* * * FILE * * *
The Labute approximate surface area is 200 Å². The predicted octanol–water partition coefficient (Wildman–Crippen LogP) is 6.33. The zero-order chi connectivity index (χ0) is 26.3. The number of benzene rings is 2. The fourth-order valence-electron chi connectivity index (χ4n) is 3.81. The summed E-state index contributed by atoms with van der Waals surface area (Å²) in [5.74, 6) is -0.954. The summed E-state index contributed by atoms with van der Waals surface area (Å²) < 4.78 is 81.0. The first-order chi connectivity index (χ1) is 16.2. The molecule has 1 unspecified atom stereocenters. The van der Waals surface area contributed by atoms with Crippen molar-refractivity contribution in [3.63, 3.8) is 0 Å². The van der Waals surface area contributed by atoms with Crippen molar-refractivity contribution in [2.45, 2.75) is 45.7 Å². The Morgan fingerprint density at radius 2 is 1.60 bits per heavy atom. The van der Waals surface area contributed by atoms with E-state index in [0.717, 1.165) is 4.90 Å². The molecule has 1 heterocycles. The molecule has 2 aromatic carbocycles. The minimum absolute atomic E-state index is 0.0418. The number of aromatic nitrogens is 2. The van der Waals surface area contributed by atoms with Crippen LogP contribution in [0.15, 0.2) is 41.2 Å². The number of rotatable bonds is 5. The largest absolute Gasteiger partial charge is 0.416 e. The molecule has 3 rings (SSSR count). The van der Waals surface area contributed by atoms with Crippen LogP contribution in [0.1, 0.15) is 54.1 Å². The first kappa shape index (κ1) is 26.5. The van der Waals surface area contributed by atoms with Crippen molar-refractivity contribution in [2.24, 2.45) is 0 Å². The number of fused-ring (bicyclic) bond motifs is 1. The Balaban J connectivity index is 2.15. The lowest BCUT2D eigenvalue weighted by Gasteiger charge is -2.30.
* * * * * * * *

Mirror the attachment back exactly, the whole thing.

The Labute approximate surface area is 200 Å². The predicted octanol–water partition coefficient (Wildman–Crippen LogP) is 6.33. The zero-order chi connectivity index (χ0) is 26.3. The number of benzene rings is 2. The fourth-order valence-electron chi connectivity index (χ4n) is 3.81. The summed E-state index contributed by atoms with van der Waals surface area (Å²) in [5.74, 6) is -0.954. The summed E-state index contributed by atoms with van der Waals surface area (Å²) < 4.78 is 81.0. The first-order chi connectivity index (χ1) is 16.2. The molecule has 1 unspecified atom stereocenters. The van der Waals surface area contributed by atoms with Crippen molar-refractivity contribution in [3.63, 3.8) is 0 Å². The van der Waals surface area contributed by atoms with Crippen molar-refractivity contribution in [2.45, 2.75) is 45.7 Å². The Morgan fingerprint density at radius 2 is 1.60 bits per heavy atom. The van der Waals surface area contributed by atoms with E-state index in [0.717, 1.165) is 4.90 Å². The molecule has 1 heterocycles. The molecule has 2 aromatic carbocycles. The minimum absolute atomic E-state index is 0.0418. The number of aromatic nitrogens is 2. The van der Waals surface area contributed by atoms with Crippen LogP contribution in [0.15, 0.2) is 41.2 Å². The number of rotatable bonds is 5. The largest absolute Gasteiger partial charge is 0.416 e. The molecule has 3 rings (SSSR count). The van der Waals surface area contributed by atoms with Crippen LogP contribution in [0.1, 0.15) is 54.1 Å². The first kappa shape index (κ1) is 26.5. The van der Waals surface area contributed by atoms with Crippen molar-refractivity contribution in [2.24, 2.45) is 0 Å². The number of fused-ring (bicyclic) bond motifs is 1. The Balaban J connectivity index is 2.15. The lowest BCUT2D eigenvalue weighted by Gasteiger charge is -2.30.